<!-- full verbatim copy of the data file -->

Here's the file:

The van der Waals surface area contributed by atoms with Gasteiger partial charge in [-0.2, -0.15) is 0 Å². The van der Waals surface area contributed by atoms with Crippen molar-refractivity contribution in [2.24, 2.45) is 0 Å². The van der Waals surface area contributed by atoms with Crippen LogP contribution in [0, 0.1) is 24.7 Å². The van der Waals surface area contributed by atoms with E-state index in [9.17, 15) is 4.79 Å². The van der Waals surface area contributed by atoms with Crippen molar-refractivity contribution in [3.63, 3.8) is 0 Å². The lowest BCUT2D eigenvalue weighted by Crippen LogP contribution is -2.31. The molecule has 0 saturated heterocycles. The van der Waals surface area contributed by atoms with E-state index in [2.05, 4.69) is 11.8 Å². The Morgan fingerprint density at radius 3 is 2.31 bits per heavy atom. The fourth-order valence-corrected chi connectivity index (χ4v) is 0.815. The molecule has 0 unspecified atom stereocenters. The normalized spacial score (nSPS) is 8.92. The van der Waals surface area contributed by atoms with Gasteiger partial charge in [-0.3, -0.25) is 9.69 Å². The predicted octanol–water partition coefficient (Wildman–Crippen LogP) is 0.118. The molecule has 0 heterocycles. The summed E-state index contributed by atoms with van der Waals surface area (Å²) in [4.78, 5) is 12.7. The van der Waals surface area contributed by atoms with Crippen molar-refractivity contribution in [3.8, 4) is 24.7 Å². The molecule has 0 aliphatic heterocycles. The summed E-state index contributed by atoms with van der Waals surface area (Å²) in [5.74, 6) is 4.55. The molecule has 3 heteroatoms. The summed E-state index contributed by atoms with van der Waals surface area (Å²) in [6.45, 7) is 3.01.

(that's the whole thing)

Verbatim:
The van der Waals surface area contributed by atoms with Gasteiger partial charge in [-0.2, -0.15) is 0 Å². The van der Waals surface area contributed by atoms with Crippen molar-refractivity contribution in [2.24, 2.45) is 0 Å². The van der Waals surface area contributed by atoms with Crippen LogP contribution in [0, 0.1) is 24.7 Å². The van der Waals surface area contributed by atoms with E-state index in [9.17, 15) is 4.79 Å². The van der Waals surface area contributed by atoms with Crippen molar-refractivity contribution in [3.63, 3.8) is 0 Å². The lowest BCUT2D eigenvalue weighted by Crippen LogP contribution is -2.31. The molecule has 0 saturated heterocycles. The van der Waals surface area contributed by atoms with E-state index in [2.05, 4.69) is 11.8 Å². The Morgan fingerprint density at radius 3 is 2.31 bits per heavy atom. The fourth-order valence-corrected chi connectivity index (χ4v) is 0.815. The molecule has 0 unspecified atom stereocenters. The normalized spacial score (nSPS) is 8.92. The van der Waals surface area contributed by atoms with Gasteiger partial charge in [-0.3, -0.25) is 9.69 Å². The predicted octanol–water partition coefficient (Wildman–Crippen LogP) is 0.118. The molecule has 0 heterocycles. The summed E-state index contributed by atoms with van der Waals surface area (Å²) in [4.78, 5) is 12.7. The van der Waals surface area contributed by atoms with Crippen molar-refractivity contribution in [3.8, 4) is 24.7 Å². The molecule has 0 aliphatic heterocycles. The summed E-state index contributed by atoms with van der Waals surface area (Å²) in [5.74, 6) is 4.55. The molecule has 3 heteroatoms. The summed E-state index contributed by atoms with van der Waals surface area (Å²) in [6.45, 7) is 3.01.